Kill-O-Watt meter is the instrument of choice, rather than one of
these. Kill-O-Watt can take power factor into account.


So if you were doing that extreme an overclock, you'd want to
switch to a 2x4 and a newer supply with a hefty 12V2 rating.
If you're sticking to 30%, and not cranking the hell out of
Vcore, you might still be fine. I pick the 144W number to
be completely safe, but the pins probably can handle a bit
more than that.

Damage to pins, happens over a period of time. The metal on
the pin, goes from shiny to dull colored. This is oxidation
from heat, or a metallurgy change on the plating. Once
oxidation occurs, the "resistance" when the two connectors
mate goes up, which causes the connector to get hotter,
which hastens the demise of the connector. Eventually, the
connector will be a charred mess. Just as the computer
will no longer boot, you take the side panel off and there
is the connector with a pin or two completely burned off.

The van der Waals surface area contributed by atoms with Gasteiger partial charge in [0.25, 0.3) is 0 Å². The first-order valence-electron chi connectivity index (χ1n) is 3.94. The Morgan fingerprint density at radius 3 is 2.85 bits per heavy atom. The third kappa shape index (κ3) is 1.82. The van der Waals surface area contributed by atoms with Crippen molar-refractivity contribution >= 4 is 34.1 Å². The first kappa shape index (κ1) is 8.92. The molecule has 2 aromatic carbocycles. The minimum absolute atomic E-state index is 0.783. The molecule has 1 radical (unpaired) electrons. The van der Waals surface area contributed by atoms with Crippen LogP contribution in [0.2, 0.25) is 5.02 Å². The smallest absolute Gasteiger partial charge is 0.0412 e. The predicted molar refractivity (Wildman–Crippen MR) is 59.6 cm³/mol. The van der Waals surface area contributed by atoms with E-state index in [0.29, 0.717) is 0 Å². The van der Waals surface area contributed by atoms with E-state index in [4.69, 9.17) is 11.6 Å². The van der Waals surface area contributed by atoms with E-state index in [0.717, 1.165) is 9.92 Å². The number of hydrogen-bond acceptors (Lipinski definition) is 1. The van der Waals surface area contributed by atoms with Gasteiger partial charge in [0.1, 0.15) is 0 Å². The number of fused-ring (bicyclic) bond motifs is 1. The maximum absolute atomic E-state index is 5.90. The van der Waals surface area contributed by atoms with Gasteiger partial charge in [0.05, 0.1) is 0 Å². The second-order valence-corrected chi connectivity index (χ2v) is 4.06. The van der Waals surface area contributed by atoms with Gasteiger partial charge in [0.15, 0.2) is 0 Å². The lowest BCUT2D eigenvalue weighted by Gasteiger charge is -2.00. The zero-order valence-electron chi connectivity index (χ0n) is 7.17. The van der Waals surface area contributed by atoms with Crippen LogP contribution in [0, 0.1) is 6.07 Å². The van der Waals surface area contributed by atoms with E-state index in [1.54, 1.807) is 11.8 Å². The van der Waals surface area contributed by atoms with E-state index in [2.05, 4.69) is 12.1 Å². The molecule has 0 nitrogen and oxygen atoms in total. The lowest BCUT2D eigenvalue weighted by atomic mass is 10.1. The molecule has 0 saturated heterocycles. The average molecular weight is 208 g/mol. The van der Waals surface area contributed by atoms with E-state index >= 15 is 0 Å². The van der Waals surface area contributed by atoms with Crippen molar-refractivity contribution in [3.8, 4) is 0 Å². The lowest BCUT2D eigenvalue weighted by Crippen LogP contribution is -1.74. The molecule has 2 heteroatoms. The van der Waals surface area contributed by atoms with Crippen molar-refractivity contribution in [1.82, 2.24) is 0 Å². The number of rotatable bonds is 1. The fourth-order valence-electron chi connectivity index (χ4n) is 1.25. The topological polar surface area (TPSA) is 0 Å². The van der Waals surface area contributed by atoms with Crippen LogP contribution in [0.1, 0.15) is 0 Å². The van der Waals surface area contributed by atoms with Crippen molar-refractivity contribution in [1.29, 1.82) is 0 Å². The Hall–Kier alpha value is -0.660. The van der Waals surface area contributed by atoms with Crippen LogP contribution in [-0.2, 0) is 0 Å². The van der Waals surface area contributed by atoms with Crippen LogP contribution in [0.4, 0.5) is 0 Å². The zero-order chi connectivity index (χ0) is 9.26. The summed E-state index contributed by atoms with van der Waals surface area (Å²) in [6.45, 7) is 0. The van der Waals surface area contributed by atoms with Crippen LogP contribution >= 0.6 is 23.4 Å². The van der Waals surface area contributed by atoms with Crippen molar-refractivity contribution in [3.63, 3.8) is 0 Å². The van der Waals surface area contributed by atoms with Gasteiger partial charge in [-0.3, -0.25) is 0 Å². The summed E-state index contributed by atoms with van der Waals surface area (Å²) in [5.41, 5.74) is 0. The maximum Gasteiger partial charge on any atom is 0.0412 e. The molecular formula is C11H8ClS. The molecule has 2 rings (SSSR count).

I've only had that happen once here. I burned a Molex 1x4
on an ATI video card. Apparently, the cheesy chinese connector
on the power supply, wasn't gripping the pin very well. (The
current flow before the incident, was only 5 amps.) Molex
have gone downhill, since every Tom Dick & Harry has been able
to make them. At one time, there were fewer sources of those
connectors, and the quality was more consistent. If you
feel a connector is not seating properly, keep an eye on it,
as it might go like mine did.

Also, the 2x2 and the 24 pin main connectors have latches.
The latch keeps the connector seated, so it can't "walk out"
and work loose. That's another way they get burned - a connector
can work itself loose, and then the pins burn. Make sure the
latch is engaged, when installing. The Molex 1x4 doesn't need
a latch, because its insertion force and retention force are
so much higher (or at least, they used to be that way).


Many thanks for that Paul .........has made things a lot clearer, and I feel happier.
Generally speaking (unless I am bored one day :-) I have no intention of overclocking, to be quite honest there is no real need for me to do that, but you know what us men are like :-)
I really do appreciate ALL your time and knowledge

Thank you